Washington (CNN) – La-Z-Boy is about to get some free advertising in Kansas.
Milton Wolf, a conservative Republican primary challenger to three-term Kansas Sen. Pat Roberts, began airing a biting statewide radio ad Wednesday seizing on new questions about the longtime Senator's ties to his home state.
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The New York Times reported last week that while Roberts owns a rental property in his hometown of Dodge City, he lists as his voting address the home of two longtime political supporters who rent out a room to the senator. Roberts told the Times that he stays with the couple when in the area. "I have full access to the recliner," he joked.
Roberts, a former congressman, also owns a home in the Washington, D.C. suburbs, where he spends much of his time.
"He lives in Virginia," a narrator says in the Wolf campaign spot, a copy of which was provided to CNN. "Right by Washington, where Roberts has been for forty-seven years. News reports call Roberts a 'virtual stranger,' 'desperate to reestablish ties to Kansas.'"
Listen to the ad:
The ad, running for a week on conservative radio stations in Kansas, points to Roberts' ill-advised quip about the recliner.
"But Roberts's La-Z-Boy recliner must be terribly lonely," the ad says. "The donor he rents it from can't even remember the last time Roberts stayed there. That's not a home, Senator Roberts. It's an excuse. Truth is, Roberts has left us behind."
The radio ad goes on to criticize Roberts for a series of votes that may rankle Republican primary voters, including his vote to nominate Kathleen Sebelius, a Kansas native and an architect of President Obama's health care reform law, as Secretary of Health and Human Services.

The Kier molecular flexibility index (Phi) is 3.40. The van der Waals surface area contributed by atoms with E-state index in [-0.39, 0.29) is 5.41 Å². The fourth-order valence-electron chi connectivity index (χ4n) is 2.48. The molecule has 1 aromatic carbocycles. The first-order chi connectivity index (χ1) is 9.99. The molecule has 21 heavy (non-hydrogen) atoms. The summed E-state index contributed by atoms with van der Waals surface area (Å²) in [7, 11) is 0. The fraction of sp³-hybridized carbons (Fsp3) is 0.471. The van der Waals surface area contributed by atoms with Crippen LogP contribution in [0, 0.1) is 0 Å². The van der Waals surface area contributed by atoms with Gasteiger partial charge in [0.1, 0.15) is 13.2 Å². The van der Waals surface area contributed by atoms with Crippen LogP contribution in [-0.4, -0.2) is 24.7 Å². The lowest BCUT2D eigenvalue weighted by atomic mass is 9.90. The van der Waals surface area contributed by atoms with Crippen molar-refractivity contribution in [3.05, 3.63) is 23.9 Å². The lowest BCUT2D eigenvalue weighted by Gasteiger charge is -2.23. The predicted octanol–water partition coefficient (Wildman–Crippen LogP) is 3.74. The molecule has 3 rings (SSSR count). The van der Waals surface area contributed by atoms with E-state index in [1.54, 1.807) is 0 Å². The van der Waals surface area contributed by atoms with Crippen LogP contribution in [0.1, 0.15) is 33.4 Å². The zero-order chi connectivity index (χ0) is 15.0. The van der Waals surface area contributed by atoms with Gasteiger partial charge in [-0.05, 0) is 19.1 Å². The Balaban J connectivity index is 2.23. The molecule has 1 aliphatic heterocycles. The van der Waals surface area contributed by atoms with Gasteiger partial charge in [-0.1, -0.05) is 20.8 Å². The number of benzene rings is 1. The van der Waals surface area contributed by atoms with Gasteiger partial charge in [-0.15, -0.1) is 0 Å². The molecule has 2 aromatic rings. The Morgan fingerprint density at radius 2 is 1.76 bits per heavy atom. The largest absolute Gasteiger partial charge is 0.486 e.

The Roberts campaign reacted furiously to the Times story, attacking the "East Coast" reporter by name and taking issue with the suggestion that the senator does not have a "home" in Dodge City. The campaign said Roberts rents a room from his friends in Dodge City because he cannot stay at the property he rents out.
An adviser to Roberts, Leroy Towns, responded to the radio ad in similarly dismissive terms, calling Wolf "a candidate with near zero support in Kansas."
"This ties him even more to Washington interest groups who want to dictate to Kansas voters," Towns told CNN. "The Kansas support for Senator Roberts is wide and deep because Kansas people know him and his work for the state."
The residency story has nevertheless emerged as an explosive issue in the primary because it underscores Wolf's central thematic attack against the 77-year old Roberts: that he's gone Washington and lost touch with Kansans.
If the little-known Wolf can activate grassroots conservatives, that charge could prove potent in a low-turnout, summertime Republican primary, set for August 5.
And if outside conservative groups decide to get involved in the primary against Roberts, they won't have to dig deep into their coffers: A weeklong television ad buy across Kansas's three biggest media markets might only cost $200,000.
The Wichita Eagle editorialized Wednesday that Roberts and his staff have handled questions about his residency poorly.
"It's been an open secret in Kansas that Pat Roberts doesn't really live in Dodge City, where he owns a property leased to tenants," the paper's editorial board wrote, while also noting that his time in Washington remains asset because of the seniority he's earned in the Senate. "But the state's senior senator invited criticism with his recent residency switch to a house owned by campaign donors."
The paper called Roberts' efforts pass off his donor's residence as his own "ham-handed" and called on the Senator's staff to release details of his visits to the state.
Meanwhile, an election official in Dodge City said Roberts could have simply listed the property he owns and leases to tenants as his official voting residence.
"If you own a home in Kansas and you intend to return there at some point you can register there," Sharon Seibel, the Ford County Clerk, told CNN. "It's just on your word. If you own a home in Dodge City or Ford County, and you are away and doing whatever you do, as long as you plan to return, you can call that their home and as long as you don't register anywhere else."
Kansas Secretary of State Kris Kobach did not respond to repeated inquires about Roberts' residency status.